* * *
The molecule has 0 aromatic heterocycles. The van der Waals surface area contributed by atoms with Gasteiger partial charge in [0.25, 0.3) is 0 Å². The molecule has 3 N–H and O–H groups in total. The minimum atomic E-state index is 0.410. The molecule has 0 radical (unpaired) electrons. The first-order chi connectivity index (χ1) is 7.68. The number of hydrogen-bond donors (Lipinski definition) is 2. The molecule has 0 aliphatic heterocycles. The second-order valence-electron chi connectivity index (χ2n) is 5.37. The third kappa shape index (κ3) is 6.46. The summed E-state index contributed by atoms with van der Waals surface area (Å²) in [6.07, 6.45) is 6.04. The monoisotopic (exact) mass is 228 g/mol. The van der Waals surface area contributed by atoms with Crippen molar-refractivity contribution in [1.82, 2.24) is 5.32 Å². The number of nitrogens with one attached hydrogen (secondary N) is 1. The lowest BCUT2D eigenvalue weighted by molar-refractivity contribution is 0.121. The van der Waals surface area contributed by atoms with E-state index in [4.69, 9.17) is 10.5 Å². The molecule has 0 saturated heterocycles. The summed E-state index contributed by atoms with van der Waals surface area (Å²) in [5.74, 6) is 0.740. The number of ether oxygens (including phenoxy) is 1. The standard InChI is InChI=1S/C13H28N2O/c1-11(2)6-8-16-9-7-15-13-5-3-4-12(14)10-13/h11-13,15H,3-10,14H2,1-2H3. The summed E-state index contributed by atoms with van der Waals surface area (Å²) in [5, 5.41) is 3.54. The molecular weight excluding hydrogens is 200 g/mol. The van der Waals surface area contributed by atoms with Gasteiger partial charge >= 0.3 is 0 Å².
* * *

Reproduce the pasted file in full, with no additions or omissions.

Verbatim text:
The molecule has 0 aromatic heterocycles. The van der Waals surface area contributed by atoms with Gasteiger partial charge in [0.25, 0.3) is 0 Å². The molecule has 3 N–H and O–H groups in total. The minimum atomic E-state index is 0.410. The molecule has 0 radical (unpaired) electrons. The first-order chi connectivity index (χ1) is 7.68. The number of hydrogen-bond donors (Lipinski definition) is 2. The molecule has 0 aliphatic heterocycles. The second-order valence-electron chi connectivity index (χ2n) is 5.37. The third kappa shape index (κ3) is 6.46. The summed E-state index contributed by atoms with van der Waals surface area (Å²) in [6.07, 6.45) is 6.04. The monoisotopic (exact) mass is 228 g/mol. The van der Waals surface area contributed by atoms with Crippen molar-refractivity contribution in [1.82, 2.24) is 5.32 Å². The number of nitrogens with one attached hydrogen (secondary N) is 1. The lowest BCUT2D eigenvalue weighted by molar-refractivity contribution is 0.121. The van der Waals surface area contributed by atoms with E-state index in [4.69, 9.17) is 10.5 Å². The molecule has 0 saturated heterocycles. The summed E-state index contributed by atoms with van der Waals surface area (Å²) in [5.74, 6) is 0.740. The number of ether oxygens (including phenoxy) is 1. The standard InChI is InChI=1S/C13H28N2O/c1-11(2)6-8-16-9-7-15-13-5-3-4-12(14)10-13/h11-13,15H,3-10,14H2,1-2H3. The summed E-state index contributed by atoms with van der Waals surface area (Å²) in [5, 5.41) is 3.54. The molecular weight excluding hydrogens is 200 g/mol. The van der Waals surface area contributed by atoms with Gasteiger partial charge >= 0.3 is 0 Å².